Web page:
| JAKARTA, April 2
JAKARTA, April 2 Indonesia's Golkar Party has
emerged from a policy fight over whether to raise subsidised
fuel prices less tainted than its main coalition partner, the
Democrat Party, and voters are likely to take note ahead of
elections in 2014.
A parliamentary vote on Friday to delay raising fuel prices
by 33 percent and instead grant the government authority under
certain conditions to raise prices later saddles President
Susilo Bambang Yudhoyono's Democrat Party with an unpopular
decision down the line.
It could keep inflation in check in the short term, but will
increase the burden on government coffers and undermine efforts
to rein in a budget deficit, pressuring bond prices, according
For voters, though, it all starts with the politics.
As police fired water cannon and tear gas grenades to keep
protesters at bay outside parliament, Golkar told the public it
had switched to opposing a fuel price rise. Then, inside
parliament, it voted for one on precisely the terms it
"Golkar and the Prosperous Justice Party are trying to
secure their electoral fortunes and don't want to get mud
splashed on them from this very unpopular policy. That is why
they leave it to the government to decide on this hike," said
Dodi Ambardi, executive director of Indonesia's Survey
"In terms of political moves, Golkar seemed the most cunning
to come out of this mess with the message that they are on
people's side," he said. "It's amazing how the elections are
still two years away but the battle has begun."
Golkar, the political machine of former autocratic leader
Suharto, has the second largest number of seats in parliament
and support from businessmen, civil servants and rural farmers,
making it a contender to win a wide-open election.
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Yudhoyono must step down in 2014 after two terms and
Golkar's leader, the tycoon Aburizal Bakrie, would have a strong
chance to replace him if he decides to run.
Yudhoyono won credit in December and January when Fitch and
Moody's ratings agencies upgraded Southeast Asia's largest
economy to investment status, though his popularity has been hit
by allegations of corruption within his party and he may have
misjudged the likely reaction to a fuel price hike.
In a national address on Saturday, he said a fuel price rise
was necessary to promote a healthy fiscal and state budget and
save the economy, but he acknowledged other factors.
"Even I feel that everything is related to political
interests, including the politics ahead of the election in
2014," he said.
The agencies cited a stable policy framework, a big domestic
market in the world's fourth largest country by population and
sustained growth above 6 percent that made Indonesia one of the
hottest emerging markets in the world for investors.
Even so, the question of what to do about fuel prices that
are currently the lowest in Asia lurked in the background.
The government repeatedly postponed making a decision on an
issue that touched bond prices, inflation, infrastructure
spending and investor confidence.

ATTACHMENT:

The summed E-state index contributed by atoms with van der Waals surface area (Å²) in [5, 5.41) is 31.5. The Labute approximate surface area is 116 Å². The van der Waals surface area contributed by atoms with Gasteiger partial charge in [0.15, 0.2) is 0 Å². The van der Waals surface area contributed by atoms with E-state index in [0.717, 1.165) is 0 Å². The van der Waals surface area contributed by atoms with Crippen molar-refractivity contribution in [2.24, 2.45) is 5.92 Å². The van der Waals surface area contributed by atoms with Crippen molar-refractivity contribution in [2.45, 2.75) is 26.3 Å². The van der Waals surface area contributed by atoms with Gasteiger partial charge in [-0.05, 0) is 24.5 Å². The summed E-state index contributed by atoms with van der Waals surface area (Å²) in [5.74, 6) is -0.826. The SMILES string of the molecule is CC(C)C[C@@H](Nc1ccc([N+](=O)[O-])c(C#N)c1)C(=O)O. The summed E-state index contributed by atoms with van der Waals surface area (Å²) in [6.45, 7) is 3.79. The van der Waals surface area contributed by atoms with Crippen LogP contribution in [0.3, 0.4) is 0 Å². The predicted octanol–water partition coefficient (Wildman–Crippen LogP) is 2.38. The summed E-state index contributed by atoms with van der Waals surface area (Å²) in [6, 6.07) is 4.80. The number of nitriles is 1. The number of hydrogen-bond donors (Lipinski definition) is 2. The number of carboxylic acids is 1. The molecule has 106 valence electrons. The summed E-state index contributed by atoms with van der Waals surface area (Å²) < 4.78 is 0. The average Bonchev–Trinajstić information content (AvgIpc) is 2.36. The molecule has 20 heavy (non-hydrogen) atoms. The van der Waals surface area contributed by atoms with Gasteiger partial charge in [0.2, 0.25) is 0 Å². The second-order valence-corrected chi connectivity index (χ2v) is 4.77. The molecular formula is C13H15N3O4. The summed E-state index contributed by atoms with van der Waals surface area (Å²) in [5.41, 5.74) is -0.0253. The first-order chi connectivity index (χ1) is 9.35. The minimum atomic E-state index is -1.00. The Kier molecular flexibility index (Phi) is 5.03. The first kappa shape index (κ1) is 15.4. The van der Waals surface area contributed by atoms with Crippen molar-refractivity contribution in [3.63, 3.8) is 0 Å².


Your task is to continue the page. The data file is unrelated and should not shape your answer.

In the short term, a decision not to raise prices on the
April 1 deadline will put pressure on the bond market because a
higher fiscal deficit will mean higher bond issuance that will
in turn lead to inv estor ou tflows, said Gundy Cahyadi, an
economist at OCBC in Singapore.
"The BI (Bank Indonesia) rate is likely to stay on hold for
now, but it's not going to make investors attracted to the bond
market because who knows when the fuel price hike will kick in,"
Cahyadi said. Other economists echoed that view.
Bank of America Merrill Lynch said in a report that
parliament's decision could undermine efforts to keep the budget
deficit at a tolerable level. It could add 50 trillion rupiah in
fuel subsidies if the government does not keep consumption with
in its quota, the report said.
"The fuel subsidy could balloon to about 205 trillion rupiah
in 2012 (versus 165.2 trillion rupiah in 2011) on higher
consumption and oil prices," it said.
"This could put the budget deficit closer to 3.2 percent of
GDP, higher than the revised estimates of 2.2 percent of GDP had
the fuel subsidy cut materialized," it said.
One crucial audience for the fuel subsidy debate is S&P,
whose sovereign ratings team visited Indonesia last week. On
Monday, S&P said it retained a "positive outlook" in the wake of
the fuel decision.
It said it may raise the country's sovereign rating if
inflation pressures diminish and external debt declines, but it
added a caveat.
"A stalling of reforms or the absence of timely and adequate
policy responses to renewed fiscal or external pressures would
result in the rating stabilizing or weakening," said associate
director of sovereign and international public finance ratings
Parliament's decision postpones any fuel price hike, but
opinions differ as to when one could be implemented.
Under the legislation voted on Saturday, the government has
authority to raise prices only if global prices are 15 percent
higher than the government's $105 a barrel forecast for the
Indonesian Crude Price, a basket of crudes, over six months.
That reduces the prospect of a rise this year only if the
six-month limit is not applied retrospectively.
If the ICP is $123 in April and May, it will be sufficient
to trigger a fuel price rise, Energy Minister Jero Wacik told
reporters on Monday.
For many ordinary people, the protracted debate has been
lose-lose. The prospect of a petrol pump price rise is
unpalatable and the cost of living ha s already started to rise
in anticipation of higher fuel costs.
"When rumours of a fuel price hike started to spread, food
prices immediately increased," said Putra Syahputra 30, a public
"When the fuel price hike was delayed, did we see other
prices go down? No."
(Reporting by Olivia Rondonuwu, Adriana Nina Kusuma and Reza
Thaher in JAKARTA and Emily Kaiser in SINGAPORE; Editing by Nick